Satpal Sidhu and Kathy Kershner might as well have the party labels “D” and “R” next to their names.
The two candidates for the nonpartisan Whatcom County Council each have the backing of the parties. Sidhu was endorsed by the county Democrats and received office space, staffing and other material support from the party worth more than $5,200, according to the state Public Disclosure commission.
The County Council, which leans decidedly to the left, appointed Sidhu in March to fill a council vacancy. Kershner also applied to get the appointment but didn’t receive any votes.
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Kershner was on the council from 2010 to 2013, losing her re-election bid to Barry Buchanan.
Party labels alone don’t shed enough light on where the candidates stand on the issues. Here are a few topics the candidates have addressed in public appearances:
Kershner: “The county has an important role to play in providing social service programs, monitoring social service programs and making sure they’re funded. I was an advocate and a champion on the council for those programs, and that’s because I’ve got 23 years working in the business,” Kershner said Oct. 6 at a League of Women Voters forum. Kershner’s business, Advocations, seeks to connect disabled people with services.
Citing her own figures, Kershner said she voted in favor of more than $20 million in social-service programs while on the council.
Sidhu: “The government’s purpose is to enhance the quality of life, and quality-of-life enhancement is only good if every citizen gets touched with that enhancement,” Sidhu said at the same forum. “When we allocate our budget that should be always on our mind, how every citizen gets that opportunity — maybe a house, maybe for a job, maybe for better transportation.”
Kershner: On Sept. 23 at a Bellingham City Club forum, Kershner said the county needs to stop its war against businesses.
“My experience in Whatcom County is that when you say ‘business,’ it’s almost a dirty word in some circles,” Kershner said.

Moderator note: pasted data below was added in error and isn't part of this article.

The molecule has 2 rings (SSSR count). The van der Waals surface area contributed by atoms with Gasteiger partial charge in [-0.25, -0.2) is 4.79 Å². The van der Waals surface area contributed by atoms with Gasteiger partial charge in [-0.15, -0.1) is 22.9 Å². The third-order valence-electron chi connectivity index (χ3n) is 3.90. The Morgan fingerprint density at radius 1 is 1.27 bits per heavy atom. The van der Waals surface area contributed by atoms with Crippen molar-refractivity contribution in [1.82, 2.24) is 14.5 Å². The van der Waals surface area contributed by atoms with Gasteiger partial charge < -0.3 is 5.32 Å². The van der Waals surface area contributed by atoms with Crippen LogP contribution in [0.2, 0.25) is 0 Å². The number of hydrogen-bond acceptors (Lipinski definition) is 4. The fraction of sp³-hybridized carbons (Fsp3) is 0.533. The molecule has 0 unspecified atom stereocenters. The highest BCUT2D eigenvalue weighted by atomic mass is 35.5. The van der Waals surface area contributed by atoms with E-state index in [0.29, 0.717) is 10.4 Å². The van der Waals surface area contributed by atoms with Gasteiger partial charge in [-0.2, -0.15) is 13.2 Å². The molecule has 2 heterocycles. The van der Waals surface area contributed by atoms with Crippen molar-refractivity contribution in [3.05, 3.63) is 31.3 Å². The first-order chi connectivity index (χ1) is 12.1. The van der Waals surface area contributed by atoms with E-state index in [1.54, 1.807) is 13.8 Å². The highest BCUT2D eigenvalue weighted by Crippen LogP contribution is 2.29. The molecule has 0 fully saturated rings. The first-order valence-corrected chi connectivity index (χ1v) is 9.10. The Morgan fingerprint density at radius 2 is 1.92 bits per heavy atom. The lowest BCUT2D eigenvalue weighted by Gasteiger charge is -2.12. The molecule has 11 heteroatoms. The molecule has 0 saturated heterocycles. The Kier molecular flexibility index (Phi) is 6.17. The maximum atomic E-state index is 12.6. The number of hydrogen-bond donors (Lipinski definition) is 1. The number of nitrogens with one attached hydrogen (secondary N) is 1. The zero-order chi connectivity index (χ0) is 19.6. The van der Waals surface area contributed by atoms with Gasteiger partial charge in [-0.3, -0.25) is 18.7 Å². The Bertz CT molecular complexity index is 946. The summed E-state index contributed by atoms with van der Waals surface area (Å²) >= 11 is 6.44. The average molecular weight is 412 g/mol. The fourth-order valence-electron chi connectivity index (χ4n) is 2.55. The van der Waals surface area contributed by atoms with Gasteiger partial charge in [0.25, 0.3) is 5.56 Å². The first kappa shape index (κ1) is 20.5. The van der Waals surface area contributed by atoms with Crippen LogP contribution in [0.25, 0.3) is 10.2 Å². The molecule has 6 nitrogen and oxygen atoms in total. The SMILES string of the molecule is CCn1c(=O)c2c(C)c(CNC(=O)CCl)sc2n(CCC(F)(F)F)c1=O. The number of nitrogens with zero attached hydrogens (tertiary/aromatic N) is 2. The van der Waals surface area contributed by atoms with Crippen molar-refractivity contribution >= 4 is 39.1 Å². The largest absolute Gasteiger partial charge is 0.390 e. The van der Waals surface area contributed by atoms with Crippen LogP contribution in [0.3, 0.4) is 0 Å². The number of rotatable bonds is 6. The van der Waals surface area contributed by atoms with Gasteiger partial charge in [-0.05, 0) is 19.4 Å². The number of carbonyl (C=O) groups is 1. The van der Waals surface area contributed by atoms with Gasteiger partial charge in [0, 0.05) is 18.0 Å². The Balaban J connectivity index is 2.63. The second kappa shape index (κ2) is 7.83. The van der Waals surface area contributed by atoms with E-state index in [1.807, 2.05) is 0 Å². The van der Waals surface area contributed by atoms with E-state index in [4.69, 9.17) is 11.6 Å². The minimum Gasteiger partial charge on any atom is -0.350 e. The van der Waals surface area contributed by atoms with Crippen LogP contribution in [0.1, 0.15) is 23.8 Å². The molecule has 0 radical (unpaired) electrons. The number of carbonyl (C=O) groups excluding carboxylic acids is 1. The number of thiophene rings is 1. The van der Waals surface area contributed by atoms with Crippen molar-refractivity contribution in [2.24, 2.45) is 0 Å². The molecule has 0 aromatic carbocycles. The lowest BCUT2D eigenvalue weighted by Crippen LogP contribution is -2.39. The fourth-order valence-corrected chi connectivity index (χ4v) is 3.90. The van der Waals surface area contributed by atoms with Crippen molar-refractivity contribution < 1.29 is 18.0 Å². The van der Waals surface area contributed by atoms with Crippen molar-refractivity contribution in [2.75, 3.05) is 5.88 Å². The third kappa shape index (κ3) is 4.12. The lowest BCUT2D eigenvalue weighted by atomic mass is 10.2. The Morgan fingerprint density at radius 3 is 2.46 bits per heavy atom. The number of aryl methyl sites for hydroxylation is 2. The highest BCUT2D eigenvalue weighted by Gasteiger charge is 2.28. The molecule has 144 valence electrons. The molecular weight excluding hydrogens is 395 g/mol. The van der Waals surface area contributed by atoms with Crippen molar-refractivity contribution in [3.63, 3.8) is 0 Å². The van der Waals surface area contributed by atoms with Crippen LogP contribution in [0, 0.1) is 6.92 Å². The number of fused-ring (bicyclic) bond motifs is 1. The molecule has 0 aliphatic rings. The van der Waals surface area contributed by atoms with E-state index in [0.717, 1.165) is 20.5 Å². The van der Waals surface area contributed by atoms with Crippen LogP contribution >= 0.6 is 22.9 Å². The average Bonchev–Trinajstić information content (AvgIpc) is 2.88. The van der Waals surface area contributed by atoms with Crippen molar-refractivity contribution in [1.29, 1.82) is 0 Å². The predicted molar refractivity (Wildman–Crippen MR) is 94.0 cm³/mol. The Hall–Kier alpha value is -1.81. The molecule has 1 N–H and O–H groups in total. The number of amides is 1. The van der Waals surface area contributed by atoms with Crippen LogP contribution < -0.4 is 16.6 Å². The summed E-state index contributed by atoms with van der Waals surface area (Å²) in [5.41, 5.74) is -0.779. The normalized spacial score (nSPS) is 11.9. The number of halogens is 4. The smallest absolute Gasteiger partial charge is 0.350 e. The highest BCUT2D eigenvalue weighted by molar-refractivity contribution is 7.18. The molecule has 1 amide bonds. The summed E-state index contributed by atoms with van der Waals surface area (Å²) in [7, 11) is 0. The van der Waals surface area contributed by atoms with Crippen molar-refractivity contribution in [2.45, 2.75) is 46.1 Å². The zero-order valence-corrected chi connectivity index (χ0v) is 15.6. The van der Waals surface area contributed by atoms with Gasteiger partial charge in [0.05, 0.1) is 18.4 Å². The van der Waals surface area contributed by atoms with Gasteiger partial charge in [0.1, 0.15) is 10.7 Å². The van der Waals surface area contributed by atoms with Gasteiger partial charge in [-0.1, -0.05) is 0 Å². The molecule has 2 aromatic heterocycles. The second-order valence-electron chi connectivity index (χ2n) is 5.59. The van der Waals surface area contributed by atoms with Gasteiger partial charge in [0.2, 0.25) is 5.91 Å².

“We’ve got great businesses, and I’ll say it, out at Cherry Point. We’ve got two refineries and an aluminum smelter out there that are held up to the highest standards of completing their work in an environmentally friendly and safe way. They contribute millions of dollars to our tax base, which allows us then to put parks in place, and Boys & Girls clubs, and programs in our schools. I’m a firm supporter of businesses that are going to bring family-wage jobs to Whatcom County.”
$38,261 Campaign money raised by Kathy Kershner as of Oct. 16
$58,298 Campaign money raised by Satpal Sidhu as of Oct. 16
Sidhu: At the League of Women Voters forum, Sidhu balked at a question about what he would cut from the county budget.
“I don’t think we need to cut anything, and it’s not all doom and gloom as some people would like you to believe,” he said.
“People may be surprised that our recreation industry is worth $500 million. ... We have so much opportunity. We can bring an Amazon back office here. We can bring Microsoft here. What a best place to live for people.”
Housing for seniors, disabled
A question at the League of Women Voters forum stipulated that the county had an inadequate supply of affordable housing for seniors and disabled persons.
Sidhu: “We really cannot look at affordable housing as, ‘Let the government provide it.’ ... It’s not for the government to build houses, but we can facilitate. How can the county facilitate? By permitting fees, by making it easier for land acquisition, or provision of that land.”
Kershner: “It’s a supply and demand issue. When we have lack of supply and we have a big demand, the housing prices are unaffordable. We also can look at (easing) the regulations that we have in place. ... There are programs like Section 8 that we can be more proactive in making sure we are reaching out and getting those benefits here into our county. We can also encourage developers to build housing that is specifically for those populations.”
Both candidates said it’s an important issue.
Sidhu: “I think the very first step council can do ... is to admit that climate change is real,” Sidhu said. “It should be part of our policy. ... We should admit it, we should work towards it and see what contribution we can make.”
Kershner: “I think that the county has a leadership role in the programs and the policies that are passed.”
She recalled votes she cast for electric-vehicle charging stations and the “reconveyance,” a land transfer that put 8,844 of state timberland into a new county park.
“There was talk when I was on the council about using (the protected forest) as a way to offset carbon,” Kershner said.
The county Auditor’s Office mailed ballots to registered voters on Wednesday, Oct. 14. Ballots must be returned by Nov. 3.